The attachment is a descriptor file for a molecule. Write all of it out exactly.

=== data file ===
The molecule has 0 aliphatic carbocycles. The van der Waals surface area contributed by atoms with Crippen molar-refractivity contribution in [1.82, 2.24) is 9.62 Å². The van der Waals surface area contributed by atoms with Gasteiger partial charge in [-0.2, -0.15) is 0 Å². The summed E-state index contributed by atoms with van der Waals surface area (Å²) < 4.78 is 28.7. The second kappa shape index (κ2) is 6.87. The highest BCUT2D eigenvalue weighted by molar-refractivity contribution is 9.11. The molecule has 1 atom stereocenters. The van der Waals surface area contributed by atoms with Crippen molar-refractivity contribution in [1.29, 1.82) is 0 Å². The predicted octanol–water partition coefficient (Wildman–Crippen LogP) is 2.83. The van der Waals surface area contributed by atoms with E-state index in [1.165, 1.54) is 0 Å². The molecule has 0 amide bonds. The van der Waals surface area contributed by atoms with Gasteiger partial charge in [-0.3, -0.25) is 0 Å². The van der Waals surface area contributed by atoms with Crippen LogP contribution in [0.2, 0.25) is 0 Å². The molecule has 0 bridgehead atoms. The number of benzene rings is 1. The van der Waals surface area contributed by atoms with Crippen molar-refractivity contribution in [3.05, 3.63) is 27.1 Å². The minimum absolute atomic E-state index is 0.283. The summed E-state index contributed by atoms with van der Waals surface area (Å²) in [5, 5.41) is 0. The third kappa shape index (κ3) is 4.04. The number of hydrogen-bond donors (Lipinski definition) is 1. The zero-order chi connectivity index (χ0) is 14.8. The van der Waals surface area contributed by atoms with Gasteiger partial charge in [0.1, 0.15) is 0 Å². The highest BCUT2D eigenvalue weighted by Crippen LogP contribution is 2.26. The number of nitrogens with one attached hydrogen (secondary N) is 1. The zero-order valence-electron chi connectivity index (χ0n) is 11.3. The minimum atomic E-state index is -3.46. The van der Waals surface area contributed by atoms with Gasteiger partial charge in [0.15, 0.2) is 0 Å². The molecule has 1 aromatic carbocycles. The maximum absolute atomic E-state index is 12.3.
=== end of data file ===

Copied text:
The molecule has 0 aliphatic carbocycles. The van der Waals surface area contributed by atoms with Crippen molar-refractivity contribution in [1.82, 2.24) is 9.62 Å². The van der Waals surface area contributed by atoms with Gasteiger partial charge in [-0.2, -0.15) is 0 Å². The summed E-state index contributed by atoms with van der Waals surface area (Å²) < 4.78 is 28.7. The second kappa shape index (κ2) is 6.87. The highest BCUT2D eigenvalue weighted by molar-refractivity contribution is 9.11. The molecule has 1 atom stereocenters. The van der Waals surface area contributed by atoms with Crippen molar-refractivity contribution in [1.29, 1.82) is 0 Å². The predicted octanol–water partition coefficient (Wildman–Crippen LogP) is 2.83. The van der Waals surface area contributed by atoms with E-state index in [1.165, 1.54) is 0 Å². The molecule has 0 amide bonds. The van der Waals surface area contributed by atoms with Gasteiger partial charge in [-0.3, -0.25) is 0 Å². The van der Waals surface area contributed by atoms with Crippen LogP contribution in [0.2, 0.25) is 0 Å². The molecule has 0 bridgehead atoms. The number of benzene rings is 1. The van der Waals surface area contributed by atoms with Crippen molar-refractivity contribution in [3.05, 3.63) is 27.1 Å². The minimum absolute atomic E-state index is 0.283. The summed E-state index contributed by atoms with van der Waals surface area (Å²) in [5, 5.41) is 0. The third kappa shape index (κ3) is 4.04. The number of hydrogen-bond donors (Lipinski definition) is 1. The zero-order chi connectivity index (χ0) is 14.8. The van der Waals surface area contributed by atoms with Gasteiger partial charge in [0.1, 0.15) is 0 Å². The highest BCUT2D eigenvalue weighted by Crippen LogP contribution is 2.26. The number of nitrogens with one attached hydrogen (secondary N) is 1. The zero-order valence-electron chi connectivity index (χ0n) is 11.3. The minimum atomic E-state index is -3.46. The van der Waals surface area contributed by atoms with Gasteiger partial charge in [0.15, 0.2) is 0 Å². The molecule has 1 aromatic carbocycles. The maximum absolute atomic E-state index is 12.3.